The All Blacks Stay Process Focused

The All Blacks Stay Process Focused

The All Blacks became the first rugby team to win back-to-back Rugby World Cup titles. Since that final whistle blew at Twickenham in London on 1 November 2015 we have been celebrating here in New Zealand.

The “Men in Black” have subdued the Australians to 34-17 in an awe inspiring game. They are now regarded as the most successful team in rugby history and as a proud New Zealander, this gives a deep sense of satisfaction. Some of the best players in the history of rugby union played in this team: Dan Carter, Ma’a Nonu, Conrad Smith, and not to mention the most capped test rugby player and test captain, Richie McCaw.

On the eve of the Rugby World Cup final I read an interesting article by Gregor Paul in the New Zealand Herald on Sunday on what it would take for the All Blacks to win the William Webb Ellis trophy for a third time (another record). This renowned sport journalist and rugby knowledge bank listed a few key aspects and I want to explore one: staying process focused.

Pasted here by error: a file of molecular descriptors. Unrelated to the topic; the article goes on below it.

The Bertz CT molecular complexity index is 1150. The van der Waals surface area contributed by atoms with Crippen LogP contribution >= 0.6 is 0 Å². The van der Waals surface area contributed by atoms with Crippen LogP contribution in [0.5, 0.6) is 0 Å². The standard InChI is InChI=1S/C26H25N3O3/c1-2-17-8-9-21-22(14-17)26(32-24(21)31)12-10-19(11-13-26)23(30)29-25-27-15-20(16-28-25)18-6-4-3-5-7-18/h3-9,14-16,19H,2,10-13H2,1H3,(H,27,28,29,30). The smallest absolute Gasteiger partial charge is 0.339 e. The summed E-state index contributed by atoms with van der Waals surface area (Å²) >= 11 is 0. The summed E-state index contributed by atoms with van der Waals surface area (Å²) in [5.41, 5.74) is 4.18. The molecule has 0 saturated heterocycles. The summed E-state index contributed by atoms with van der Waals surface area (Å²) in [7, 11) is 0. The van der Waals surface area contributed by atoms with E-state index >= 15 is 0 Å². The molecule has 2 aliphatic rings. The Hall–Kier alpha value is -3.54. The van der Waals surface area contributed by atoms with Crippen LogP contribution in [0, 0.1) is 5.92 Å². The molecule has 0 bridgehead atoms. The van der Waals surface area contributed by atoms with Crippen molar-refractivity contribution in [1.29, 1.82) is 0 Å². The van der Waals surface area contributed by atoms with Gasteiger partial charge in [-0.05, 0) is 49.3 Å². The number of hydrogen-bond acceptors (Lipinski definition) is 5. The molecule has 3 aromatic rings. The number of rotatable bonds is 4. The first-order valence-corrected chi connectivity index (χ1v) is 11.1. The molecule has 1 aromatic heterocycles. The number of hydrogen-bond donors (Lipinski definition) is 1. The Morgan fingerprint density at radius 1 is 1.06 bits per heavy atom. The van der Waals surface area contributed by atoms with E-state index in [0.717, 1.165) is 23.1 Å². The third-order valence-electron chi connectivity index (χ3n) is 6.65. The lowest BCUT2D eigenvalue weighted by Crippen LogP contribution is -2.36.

“The All Blacks talk of staying in the moment and never being drawn into thinking about the outcome. That gets harder to do in a final - the stakes are so high, the occasion so big that it takes incredible mental strength to not panic.

Staying task focused has been a trait this All Black side has managed to do, without fail, since the last World Cup.”

To achieve excellent results in an organisation requires a disciplined focus on the processes and not only chasing well defined business objectives. (Some organisations either do not have their strategy clearly defined or have not communicated it transparently throughout the organisation.)

For the All Blacks to have achieved at this highest level required commitment, top nutrition, physical development, skills refinement, leadership, a strong team spirit, (and the list goes on…) However, even more important is to not be drawn into achieving the outcomes. The attention should be on the process of achieving the results. Dan Carter, regarded as the best first-five (fly-half) ever, sums up this philosophy directly after their achievement:

"I've been fighting those thoughts all week - those thoughts about the outcome and whether we were going to win or whether we were going to lose ...

"I just kept pulling myself back to process and concentrate on the task at hand for the 80 minutes. But once that final whistle went - it was a great opportunity to release the emotions. I'm just so proud."

Setting ambitious goals without a deep understanding of process at the gemba and a disciplined approach to improve it (kaizen), will most probably result in failure. The possibility to excel is highly increased when the focus is on following a clearly defined standard process and continuously improving it instead of watching the scoreboard.

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